Presentation on theme: "RISE Principal Evaluation and Development System: Overview and Principal Effectiveness Rubric."— Presentation transcript:
1RISEPrincipal Evaluation and Development System: Overview and Principal Effectiveness Rubric
2AgendaOverview of the RISE Principal Evaluation and Development System Professional Practice Student Learning Summative Scoring
3What is the purpose of the RISE Principal Evaluation and Development System? Shine a Spotlight on Great LeadershipPromote the Development of Key Leadership SkillsSupport a Fair and Transparent Evaluation of Effectiveness
4There are two major components of the RISE system. Professional PracticeStudent LearningSummative Evaluation Rating
5Multiple measures inform the summative evaluation score. Each of these measures are scored separately and combined for the summative rating.1) Professional PracticeMeasure: Indiana Principal Effectiveness Rubric (PER)2) Student LearningMeasure: School-wide Learning Measure (SWL)Measure: Administrative Student Learning Objectives (SLO)
6The overall summative scoring weights emphasize school performance and rubric data.
7AgendaOverview of the RISE Principal Evaluation and Development System Professional Practice Student Learning Summative Scoring
8We will first look at Professional Practice, as measured by the Principal Effectiveness Rubric. Student LearningSummative Evaluation Rating
9Activity 1: Indicators of an Effective Principal PART I You will need: Paper and Pen Directions: Brainstorm a list of 5 or more skills/actions effective principals display. List your ideas on paper. You will have 5 minutes.Guiding Question: What skills and actions do effective principals display?
10How was the RISE Principal Effectiveness Rubric Developed? School OperationsStudent DisciplineMission and VisionHiring and RetentionInstructional LeadershipProfessional DevelopmentDeveloped with focus on principal as driver of student achievement and growth
11The Principal Effectiveness Rubric (PER) has two Domains. Professional Practice: PERDomain 1: Teacher EffectivenessDomain 2: Leadership Actions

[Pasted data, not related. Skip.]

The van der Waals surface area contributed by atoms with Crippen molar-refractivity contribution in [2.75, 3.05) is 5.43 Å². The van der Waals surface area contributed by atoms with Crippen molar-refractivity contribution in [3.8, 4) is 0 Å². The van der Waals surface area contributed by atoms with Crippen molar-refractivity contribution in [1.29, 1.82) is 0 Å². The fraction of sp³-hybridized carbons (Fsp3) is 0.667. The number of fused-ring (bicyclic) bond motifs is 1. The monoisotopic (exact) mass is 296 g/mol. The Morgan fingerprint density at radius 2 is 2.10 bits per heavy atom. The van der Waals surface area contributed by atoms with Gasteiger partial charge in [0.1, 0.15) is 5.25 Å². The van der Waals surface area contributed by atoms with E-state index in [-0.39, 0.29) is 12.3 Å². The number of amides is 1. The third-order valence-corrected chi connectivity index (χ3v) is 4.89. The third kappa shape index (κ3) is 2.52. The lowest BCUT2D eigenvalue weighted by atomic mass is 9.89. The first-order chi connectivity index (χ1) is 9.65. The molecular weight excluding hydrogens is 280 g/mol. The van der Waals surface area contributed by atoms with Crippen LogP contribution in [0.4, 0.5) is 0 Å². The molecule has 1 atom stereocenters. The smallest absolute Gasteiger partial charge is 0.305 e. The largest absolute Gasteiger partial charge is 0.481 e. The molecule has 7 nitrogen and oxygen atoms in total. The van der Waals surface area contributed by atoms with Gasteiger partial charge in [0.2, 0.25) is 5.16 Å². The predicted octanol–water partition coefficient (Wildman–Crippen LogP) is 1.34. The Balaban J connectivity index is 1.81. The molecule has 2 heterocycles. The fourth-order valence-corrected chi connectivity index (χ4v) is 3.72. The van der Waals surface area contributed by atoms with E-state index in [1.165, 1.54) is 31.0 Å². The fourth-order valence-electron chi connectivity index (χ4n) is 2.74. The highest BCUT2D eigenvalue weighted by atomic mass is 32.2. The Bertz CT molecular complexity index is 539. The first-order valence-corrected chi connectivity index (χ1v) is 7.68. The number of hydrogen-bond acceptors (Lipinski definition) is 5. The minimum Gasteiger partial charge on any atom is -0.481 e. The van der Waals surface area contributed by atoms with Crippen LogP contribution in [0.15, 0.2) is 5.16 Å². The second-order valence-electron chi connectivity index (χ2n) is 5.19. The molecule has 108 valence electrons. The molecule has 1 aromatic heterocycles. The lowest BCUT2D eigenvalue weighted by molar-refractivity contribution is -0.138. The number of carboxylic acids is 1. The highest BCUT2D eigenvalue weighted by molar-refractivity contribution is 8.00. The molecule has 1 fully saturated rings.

12The two Domains each have three Competencies. Domain 1: Teacher Effectiveness1.1 Human Capital Manager1.2 Instructional Leadership1.3 Leading Indicators of Student Learning50%Domain 2: Leadership2.1 Personal Behavior2.2 Building Relationship2.3 Culture of Achievement50%
13Each competency has multiple sub-competencies. 50%Domain 1: Teacher EffectivenessCompetency 1.1: Human Capital ManagerSub-competencies:1.1.1 Hiring and retention1.1.2 Evaluation of teachers1.1.3 Professional development1.1.4 Leadership and talent development1.1.5 Delegation1.1.6 Strategic assignment1.1.7 Addressing teachers who are in need of improvement or ineffectiveOverall there are 23 sub-competencies in the Principal Effectiveness Rubric.
14The rubric is structured to capture multiple performance level ratings, as defined by indicators. CompetenciesPerformanceLevel RatingsSub-competenciesIndicators
15Activity 1: Effective Principal Indicators PART II You will need: The Principal Effectiveness Rubric and the list you created in Part I of this activity. Directions: Read through the sub-competencies and some of the indicators in the Principal Effectiveness Rubric. If a skill or action you identified appears in the rubric, circle it on your list.Discussion Questions: Which skills appear both in your list and in the rubric? Which skills appear in the rubric, but not in your list? Why might these skills be highlighted in the rubric?
16To paint a complete picture of principal practice, the evaluator must collect multiple forms of evidence.Direct ObservationObserving the principal “in action” – Two are requiredIndirect ObservationObserving the result of the principal’s work in the schoolArtifactsRecords kept by the principal of the his/her workSchool dataOutcomes and concrete results of the principal’s work
17School visits by the evaluator should be frequent, and they will be observing principal practice. Direct ObservationLike attending faculty meetings, a teacher’s observation and post-observation conference, committee meetings the principal leads, etc.Can be used for sub-competencies such as 1.1.1: Hiring and Retention, 1.1.7: Addressing Teachers in Need of Improvement and Ineffective, 1.2.2: Classroom Observations, 2.2.3: Forging Consensus, etc.Indirect ObservationLike sitting in on a PLC, grade-level meeting, or committee meeting without the principal, observing teacher-leaders in action, observing evidence in the halls or on the walls of the building, etc.Can be used for sub-competencies such as 1.1.4: Leadership and Talent Development, 1.2.3: Teacher Collaboration, 2.2.1: Culture of Urgency, 2.3.3: Data Usage in Teams